Is Romney contemplating another run? [Commentary]

As the crystal ball on the 2016 Republican presidential nomination remains cloudy, two-time loser Mitt Romney appears willing at least to entertain the possibility of trying a third time.

In addition to occasional comments on matters he knows a lot about, including setting up a health care insurance plan (in Massachusetts) and how to create jobs as well as personal wealth, Mr. Romney has now put on a hat as a defense and foreign policy expert.


It's a weapon in his arsenal that he conspicuously lacked in 2012, when he made a mid-campaign trip to Europe and succeeded chiefly ruffling local feathers in Britain, Israel and Poland. Now, in an op-ed piece for The Washington Post, the former business whiz and Bay State governor has offered himself as a military and foreign affairs kibitzer, and this time he seems on safer political ground, at home anyway.

He has taken on President Barack Obama's measured — or, as critics put it, overcautious — preliminary observations about the Islamic State terrorist threat in the Middle East and Russia's land-grab of Crimea and other adventurism. He assaults what he calls "the decimation of our defense" and Mr. Obama's willingness to yield leadership to "a multipolar world" rather than a strong United States "maintaining the existing one."


Mr. Romney writes that "some argue" that America should simply "get out of the Middle East, accept nuclear weapons in Iran and elsewhere, let China and Russia have their way with their neighbors and watch from the sidelines as jihadists storm on two or three continents." This is a rather inexact reading of what Mr. Obama has already said of his intentions to go forward in each battleground. So is Mr. Romney's observation that "some" insist that America's military "is already so much stronger than that of any other nation that we can safely cut it back again and again."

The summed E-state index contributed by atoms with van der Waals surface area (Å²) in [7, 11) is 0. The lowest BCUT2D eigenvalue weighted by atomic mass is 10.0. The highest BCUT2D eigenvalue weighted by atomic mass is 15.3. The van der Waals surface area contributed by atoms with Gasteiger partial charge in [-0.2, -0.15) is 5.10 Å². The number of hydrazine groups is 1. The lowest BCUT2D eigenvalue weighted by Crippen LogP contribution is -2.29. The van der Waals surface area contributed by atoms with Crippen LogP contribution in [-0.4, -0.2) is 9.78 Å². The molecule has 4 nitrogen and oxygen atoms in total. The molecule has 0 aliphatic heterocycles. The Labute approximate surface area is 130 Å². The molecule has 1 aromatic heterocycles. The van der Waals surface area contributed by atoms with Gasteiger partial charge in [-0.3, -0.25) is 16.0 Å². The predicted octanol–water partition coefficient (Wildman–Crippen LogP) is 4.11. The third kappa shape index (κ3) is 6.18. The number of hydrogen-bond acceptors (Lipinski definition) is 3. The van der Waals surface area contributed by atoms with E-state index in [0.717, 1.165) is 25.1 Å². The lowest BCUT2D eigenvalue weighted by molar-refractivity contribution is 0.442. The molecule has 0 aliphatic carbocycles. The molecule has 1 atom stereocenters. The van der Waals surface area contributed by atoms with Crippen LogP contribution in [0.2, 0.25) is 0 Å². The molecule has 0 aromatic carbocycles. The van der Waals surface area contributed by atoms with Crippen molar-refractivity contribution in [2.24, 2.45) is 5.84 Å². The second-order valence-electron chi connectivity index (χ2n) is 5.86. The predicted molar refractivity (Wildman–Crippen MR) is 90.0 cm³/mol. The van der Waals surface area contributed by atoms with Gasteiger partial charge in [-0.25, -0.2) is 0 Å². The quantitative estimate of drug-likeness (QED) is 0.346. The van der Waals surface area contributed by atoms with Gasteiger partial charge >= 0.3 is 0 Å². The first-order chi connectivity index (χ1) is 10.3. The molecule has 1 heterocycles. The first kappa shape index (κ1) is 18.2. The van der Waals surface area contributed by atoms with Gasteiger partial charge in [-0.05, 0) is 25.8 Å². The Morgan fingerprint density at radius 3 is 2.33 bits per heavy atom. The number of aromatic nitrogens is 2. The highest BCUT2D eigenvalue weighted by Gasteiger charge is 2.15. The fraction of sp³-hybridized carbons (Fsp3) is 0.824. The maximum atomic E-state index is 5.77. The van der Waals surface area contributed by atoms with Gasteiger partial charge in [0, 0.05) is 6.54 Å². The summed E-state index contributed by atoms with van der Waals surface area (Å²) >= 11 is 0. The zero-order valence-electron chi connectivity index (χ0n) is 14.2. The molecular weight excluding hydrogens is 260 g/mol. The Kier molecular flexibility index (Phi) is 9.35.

He warns that the Russian nuclear arsenal is larger and that in six years the Chinese navy will be larger, brushing aside whether sheer numbers are what constitute effective deterrence.

But then Mr. Romney pivots to more comfortable philosophical ground. "Politicians, and many of the people who elect them," he writes, "want to keep up spending here at home. Entitlements and programs are putting pressure on the federal budget. We either cut defense, or we cut spending on ourselves. That, or raise taxes."

No doubt that by "ourselves" Mr. Romney is inadvertently referring once again to "the 47 percent of Americans" who he said in 2012 never would vote for him — likely costing him that election — those consumers of "entitlements" like Social Security, Medicare and other social safety net goodies of federal largesse.

Mr. Romney's op-ed was a far cry from his 2012 gaffes in Europe. Then, in London, he drew sharp jibes from British Prime Minister David Cameron and London Mayor Boris Johnson after offending them by questioning whether the Brits were ready for the approaching Summer Olympic Games in London. Mr. Cameron particularly needled Mr. Romney, the man who had helped bring the 2002 Winter Games to Salt Lake City, by observing it was lot easier bringing the games to "the middle of nowhere" than to London.

Moving on to Israel and Poland, it was more of the same when Mr. Romney irritated Palestinians in Jerusalem by speculating that cultural differences resulted from the economic disparity in the divided city. And in Poland, when he was asked at a cherished Polish tomb about his gaffes, Mr. Romney aides angrily disparaged and waved off caged-in reporters.

It may be that this pivot is another tentative Mr. Romney toe in the presidential waters to sense whether it's too hot for him to try a third time. Or it could just be Mr. Romney's bid to retain a credible voice in Republican Party affairs as a respected and loyal elder statesman.

Either way, he still has a long way to go to establish himself as leading GOP voice on a foreign policy that currently is under heavy fire at home and abroad.


Jules Witcover is a syndicated columnist and former long-time writer for The Baltimore Sun. His latest book is "Joe Biden: A Life of Trial and Redemption" (William Morrow). His email is

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